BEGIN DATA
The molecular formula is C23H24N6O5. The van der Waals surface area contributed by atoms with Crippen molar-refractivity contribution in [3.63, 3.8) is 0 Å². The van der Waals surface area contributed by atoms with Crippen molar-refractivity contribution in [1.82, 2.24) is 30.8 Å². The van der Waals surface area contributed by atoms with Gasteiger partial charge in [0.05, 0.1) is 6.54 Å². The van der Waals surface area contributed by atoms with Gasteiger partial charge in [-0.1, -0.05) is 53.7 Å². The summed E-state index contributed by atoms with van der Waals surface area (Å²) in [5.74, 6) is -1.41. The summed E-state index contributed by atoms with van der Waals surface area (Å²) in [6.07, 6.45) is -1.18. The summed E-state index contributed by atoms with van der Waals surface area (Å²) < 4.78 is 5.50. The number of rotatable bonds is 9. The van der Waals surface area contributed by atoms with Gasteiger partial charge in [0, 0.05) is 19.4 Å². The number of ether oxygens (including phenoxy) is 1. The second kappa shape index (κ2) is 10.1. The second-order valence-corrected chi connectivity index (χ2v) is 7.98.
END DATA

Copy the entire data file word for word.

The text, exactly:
The molecular formula is C23H24N6O5. The van der Waals surface area contributed by atoms with Crippen molar-refractivity contribution in [3.63, 3.8) is 0 Å². The van der Waals surface area contributed by atoms with Crippen molar-refractivity contribution in [1.82, 2.24) is 30.8 Å². The van der Waals surface area contributed by atoms with Gasteiger partial charge in [0.05, 0.1) is 6.54 Å². The van der Waals surface area contributed by atoms with Gasteiger partial charge in [-0.1, -0.05) is 53.7 Å². The summed E-state index contributed by atoms with van der Waals surface area (Å²) in [5.74, 6) is -1.41. The summed E-state index contributed by atoms with van der Waals surface area (Å²) in [6.07, 6.45) is -1.18. The summed E-state index contributed by atoms with van der Waals surface area (Å²) < 4.78 is 5.50. The number of rotatable bonds is 9. The van der Waals surface area contributed by atoms with Gasteiger partial charge in [0, 0.05) is 19.4 Å². The number of ether oxygens (including phenoxy) is 1. The second kappa shape index (κ2) is 10.1. The second-order valence-corrected chi connectivity index (χ2v) is 7.98.